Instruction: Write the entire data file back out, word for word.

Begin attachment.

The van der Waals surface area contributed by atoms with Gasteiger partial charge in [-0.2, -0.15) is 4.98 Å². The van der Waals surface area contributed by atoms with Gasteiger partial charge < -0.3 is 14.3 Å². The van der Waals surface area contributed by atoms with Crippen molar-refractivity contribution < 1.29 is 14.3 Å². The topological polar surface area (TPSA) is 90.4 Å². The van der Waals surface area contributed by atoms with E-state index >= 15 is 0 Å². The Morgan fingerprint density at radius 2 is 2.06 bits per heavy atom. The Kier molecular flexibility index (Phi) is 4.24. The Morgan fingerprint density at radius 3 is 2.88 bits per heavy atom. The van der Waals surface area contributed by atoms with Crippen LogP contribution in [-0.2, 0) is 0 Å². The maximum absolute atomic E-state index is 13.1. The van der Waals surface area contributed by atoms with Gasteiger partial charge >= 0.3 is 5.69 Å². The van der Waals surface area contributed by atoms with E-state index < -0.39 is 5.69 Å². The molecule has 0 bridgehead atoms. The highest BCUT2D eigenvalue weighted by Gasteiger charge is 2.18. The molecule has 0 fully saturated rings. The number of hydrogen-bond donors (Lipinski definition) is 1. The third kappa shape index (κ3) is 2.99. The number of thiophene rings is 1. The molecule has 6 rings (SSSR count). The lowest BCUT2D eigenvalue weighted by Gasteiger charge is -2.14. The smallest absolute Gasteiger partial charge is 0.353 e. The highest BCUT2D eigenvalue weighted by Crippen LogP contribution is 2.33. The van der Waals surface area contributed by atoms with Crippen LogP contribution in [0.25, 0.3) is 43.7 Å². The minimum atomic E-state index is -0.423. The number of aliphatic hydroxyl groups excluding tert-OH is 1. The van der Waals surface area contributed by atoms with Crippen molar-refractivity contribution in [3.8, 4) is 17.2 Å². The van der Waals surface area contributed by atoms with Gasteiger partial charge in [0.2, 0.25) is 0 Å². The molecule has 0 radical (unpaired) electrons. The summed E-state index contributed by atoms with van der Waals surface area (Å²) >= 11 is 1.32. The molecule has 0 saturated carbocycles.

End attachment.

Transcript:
The van der Waals surface area contributed by atoms with Gasteiger partial charge in [-0.2, -0.15) is 4.98 Å². The van der Waals surface area contributed by atoms with Gasteiger partial charge < -0.3 is 14.3 Å². The van der Waals surface area contributed by atoms with Crippen molar-refractivity contribution < 1.29 is 14.3 Å². The topological polar surface area (TPSA) is 90.4 Å². The van der Waals surface area contributed by atoms with E-state index >= 15 is 0 Å². The Morgan fingerprint density at radius 2 is 2.06 bits per heavy atom. The Kier molecular flexibility index (Phi) is 4.24. The Morgan fingerprint density at radius 3 is 2.88 bits per heavy atom. The van der Waals surface area contributed by atoms with Crippen LogP contribution in [-0.2, 0) is 0 Å². The maximum absolute atomic E-state index is 13.1. The van der Waals surface area contributed by atoms with Gasteiger partial charge >= 0.3 is 5.69 Å². The van der Waals surface area contributed by atoms with E-state index < -0.39 is 5.69 Å². The molecule has 0 bridgehead atoms. The highest BCUT2D eigenvalue weighted by Gasteiger charge is 2.18. The molecule has 0 fully saturated rings. The number of hydrogen-bond donors (Lipinski definition) is 1. The third kappa shape index (κ3) is 2.99. The number of thiophene rings is 1. The molecule has 6 rings (SSSR count). The lowest BCUT2D eigenvalue weighted by Gasteiger charge is -2.14. The smallest absolute Gasteiger partial charge is 0.353 e. The highest BCUT2D eigenvalue weighted by Crippen LogP contribution is 2.33. The van der Waals surface area contributed by atoms with Crippen LogP contribution in [0.25, 0.3) is 43.7 Å². The minimum atomic E-state index is -0.423. The number of aliphatic hydroxyl groups excluding tert-OH is 1. The van der Waals surface area contributed by atoms with Crippen molar-refractivity contribution in [3.8, 4) is 17.2 Å². The van der Waals surface area contributed by atoms with Gasteiger partial charge in [0.2, 0.25) is 0 Å². The molecule has 0 radical (unpaired) electrons. The summed E-state index contributed by atoms with van der Waals surface area (Å²) >= 11 is 1.32. The molecule has 0 saturated carbocycles.